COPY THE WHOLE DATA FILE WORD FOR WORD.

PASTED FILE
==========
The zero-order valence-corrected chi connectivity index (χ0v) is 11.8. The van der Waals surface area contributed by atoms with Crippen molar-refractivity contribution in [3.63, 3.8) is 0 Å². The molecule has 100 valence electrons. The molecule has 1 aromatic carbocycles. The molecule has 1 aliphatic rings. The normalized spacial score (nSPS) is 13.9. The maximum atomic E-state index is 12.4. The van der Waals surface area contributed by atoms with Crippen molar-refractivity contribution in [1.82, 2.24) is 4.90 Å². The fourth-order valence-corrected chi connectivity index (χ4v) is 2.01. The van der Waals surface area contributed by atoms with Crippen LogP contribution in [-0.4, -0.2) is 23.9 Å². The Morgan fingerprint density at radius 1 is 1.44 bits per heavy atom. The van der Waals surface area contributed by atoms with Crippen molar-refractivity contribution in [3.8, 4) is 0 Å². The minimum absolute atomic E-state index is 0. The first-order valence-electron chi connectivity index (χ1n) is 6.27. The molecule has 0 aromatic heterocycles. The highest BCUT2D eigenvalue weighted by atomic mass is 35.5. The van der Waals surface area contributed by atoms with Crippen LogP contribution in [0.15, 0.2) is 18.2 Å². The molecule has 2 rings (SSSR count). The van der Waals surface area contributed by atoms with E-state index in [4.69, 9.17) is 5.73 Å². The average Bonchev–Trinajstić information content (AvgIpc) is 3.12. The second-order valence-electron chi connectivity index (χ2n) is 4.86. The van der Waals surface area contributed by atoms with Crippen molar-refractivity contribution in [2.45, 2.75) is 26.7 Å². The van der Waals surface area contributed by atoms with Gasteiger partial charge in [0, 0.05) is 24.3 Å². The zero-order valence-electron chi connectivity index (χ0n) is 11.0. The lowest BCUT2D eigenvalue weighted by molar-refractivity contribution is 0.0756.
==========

The zero-order valence-corrected chi connectivity index (χ0v) is 11.8. The van der Waals surface area contributed by atoms with Crippen molar-refractivity contribution in [3.63, 3.8) is 0 Å². The molecule has 100 valence electrons. The molecule has 1 aromatic carbocycles. The molecule has 1 aliphatic rings. The normalized spacial score (nSPS) is 13.9. The maximum atomic E-state index is 12.4. The van der Waals surface area contributed by atoms with Crippen molar-refractivity contribution in [1.82, 2.24) is 4.90 Å². The fourth-order valence-corrected chi connectivity index (χ4v) is 2.01. The van der Waals surface area contributed by atoms with Crippen LogP contribution in [-0.4, -0.2) is 23.9 Å². The Morgan fingerprint density at radius 1 is 1.44 bits per heavy atom. The van der Waals surface area contributed by atoms with Crippen molar-refractivity contribution in [3.8, 4) is 0 Å². The minimum absolute atomic E-state index is 0. The first-order valence-electron chi connectivity index (χ1n) is 6.27. The molecule has 0 aromatic heterocycles. The highest BCUT2D eigenvalue weighted by atomic mass is 35.5. The van der Waals surface area contributed by atoms with Crippen LogP contribution in [0.15, 0.2) is 18.2 Å². The molecule has 2 rings (SSSR count). The van der Waals surface area contributed by atoms with E-state index in [4.69, 9.17) is 5.73 Å². The average Bonchev–Trinajstić information content (AvgIpc) is 3.12. The second-order valence-electron chi connectivity index (χ2n) is 4.86. The van der Waals surface area contributed by atoms with Crippen molar-refractivity contribution in [2.45, 2.75) is 26.7 Å². The van der Waals surface area contributed by atoms with Gasteiger partial charge in [0, 0.05) is 24.3 Å². The zero-order valence-electron chi connectivity index (χ0n) is 11.0. The lowest BCUT2D eigenvalue weighted by molar-refractivity contribution is 0.0756.